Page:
My great-grandfather, Aloys Panther, and his wife Monica Hanle Panther, along with their oldest son, came to America from Baden in 1872. Why? I had speculated that the end of the Austro-Prussian War, the death of his brother and the death of two of his sons may have convinced him to try a for a new start in a new land. I believe his brother may have paid a return visit to his home town to convince him to follow him back to America.
Ferdinand Panther was born in the village of Moesbach, Ortenaukreis, Baden, next to the Black Forest and the border with France, in 1833. His brother Philip followed in 1834, then sister Maria Anna in 1835, Aloys in 1837, Michael in 1841 and finally Moriz, named after their father, in 1844. Ferdinand came to America on board the ship R. L. Gilchrest in 1854. I speculated, based on a newspaper story when my cousin visited their home town in 2015, that perhaps Ferdinand couldn't support himself during the hard years that were experienced around that time and that he brought his girlfriend, Amelia Traub, along with him. They were not married in Moesbach. They were apparently married in Pennsylvania but we have not yet found documentation of this. I did recently find the ship's passenger list of their arrival.
One thing I found several years ago was the database of "Auswander", or emigrants, out of southwest Germany. This database did not contain Aloys Panther but it did contain Ferdinand. Here is a printout of his entry. It shows his first and last name, the town he came from, Moesbach, the year and the fact that he was traveling to North America.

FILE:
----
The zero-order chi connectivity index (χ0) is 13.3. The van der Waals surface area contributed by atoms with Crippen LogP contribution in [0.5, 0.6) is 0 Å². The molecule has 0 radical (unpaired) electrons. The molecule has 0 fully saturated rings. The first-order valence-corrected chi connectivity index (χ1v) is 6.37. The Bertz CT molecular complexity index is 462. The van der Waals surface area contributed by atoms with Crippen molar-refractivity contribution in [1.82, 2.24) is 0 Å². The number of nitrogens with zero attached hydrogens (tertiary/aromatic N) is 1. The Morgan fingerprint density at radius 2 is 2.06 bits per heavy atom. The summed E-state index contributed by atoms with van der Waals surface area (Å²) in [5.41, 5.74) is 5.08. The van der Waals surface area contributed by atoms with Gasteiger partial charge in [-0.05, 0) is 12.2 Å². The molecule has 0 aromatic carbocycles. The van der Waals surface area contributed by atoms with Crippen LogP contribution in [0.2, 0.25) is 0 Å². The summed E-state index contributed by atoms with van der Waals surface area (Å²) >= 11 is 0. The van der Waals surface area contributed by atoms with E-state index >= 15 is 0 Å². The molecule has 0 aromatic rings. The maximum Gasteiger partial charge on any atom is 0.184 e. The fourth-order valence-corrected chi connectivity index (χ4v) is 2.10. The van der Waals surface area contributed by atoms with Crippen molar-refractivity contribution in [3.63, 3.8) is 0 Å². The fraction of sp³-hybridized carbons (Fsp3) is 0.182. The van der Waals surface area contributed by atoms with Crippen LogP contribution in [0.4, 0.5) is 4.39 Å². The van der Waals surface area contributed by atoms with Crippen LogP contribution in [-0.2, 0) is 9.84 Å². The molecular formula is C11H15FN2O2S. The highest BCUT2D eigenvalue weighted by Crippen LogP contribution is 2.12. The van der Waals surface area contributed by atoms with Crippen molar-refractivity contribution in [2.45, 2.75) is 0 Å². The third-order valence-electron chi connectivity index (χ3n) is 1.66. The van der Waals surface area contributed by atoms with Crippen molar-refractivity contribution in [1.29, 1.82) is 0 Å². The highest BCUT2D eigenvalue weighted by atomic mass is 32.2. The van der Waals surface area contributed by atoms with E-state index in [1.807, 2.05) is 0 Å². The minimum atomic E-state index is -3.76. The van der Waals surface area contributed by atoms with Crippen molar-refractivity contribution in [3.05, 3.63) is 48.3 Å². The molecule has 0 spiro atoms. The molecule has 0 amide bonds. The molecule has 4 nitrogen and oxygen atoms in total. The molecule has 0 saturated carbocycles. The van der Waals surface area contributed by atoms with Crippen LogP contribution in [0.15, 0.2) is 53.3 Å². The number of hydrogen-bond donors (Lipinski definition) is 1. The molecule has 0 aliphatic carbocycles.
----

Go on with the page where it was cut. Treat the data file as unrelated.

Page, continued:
What is interesting is that I found a second entry for Ferdinand. This one showing his arrival in 1870.
I can't find a ship's passenger list for this voyage so I can't be certain this is Aloys' brother. There could have been another Ferdinand Panther from the same town. However, when we look at what happened in the two years following this last voyage, I believe it is likely that Ferdinand, after spending over a decade in Pennsylvania, moving to southeast Iowa and starting a farm there, may have created a good life for himself and his family. I believe that he chose to take a round trip to visit his home village. During his time there, I believe he spoke to his brothers and sister and left an idea in Aloys' mind that America might be a good idea for him. This visit would have occurred shortly after the birth of Aloys' first child and while his wife Monica was pregnant with their second child.
After Ferdinand returned to America, several things happened. First, Aloys and Monica lost the child they were expecting at the age of 7 days. They named him Franz Xaver. A little more than six months later, Monica became pregnant again. On April 9, 1872, Monica gave birth to their child and they named him after Aloys' brother, Ferdinand. Little Ferdinand died a few days more than four months after his birth, on August 13 and they buried him on August 15.
On the family's entry in the church family book, far to the right, is a note.
It reads "Auf Amerika am 14 Sept 1872 Vale!" They left for America less than one month after the child named after his brother in America died. This about two years after his brother visited from America. I have to believe that Ferdinand told him wonderful stories of life in America. Aloys and Monica, along with their one surviving son, named after Aloys' father, Moritz, arrived in New Orleans on October 6, 1872.
They settled in New Orleans for almost exactly 9 months. Long enough for their son Frank Ignatius to be born. They then traveled by way of riverboat up the Mississippi river and settled near Ferdinand in southeast Iowa.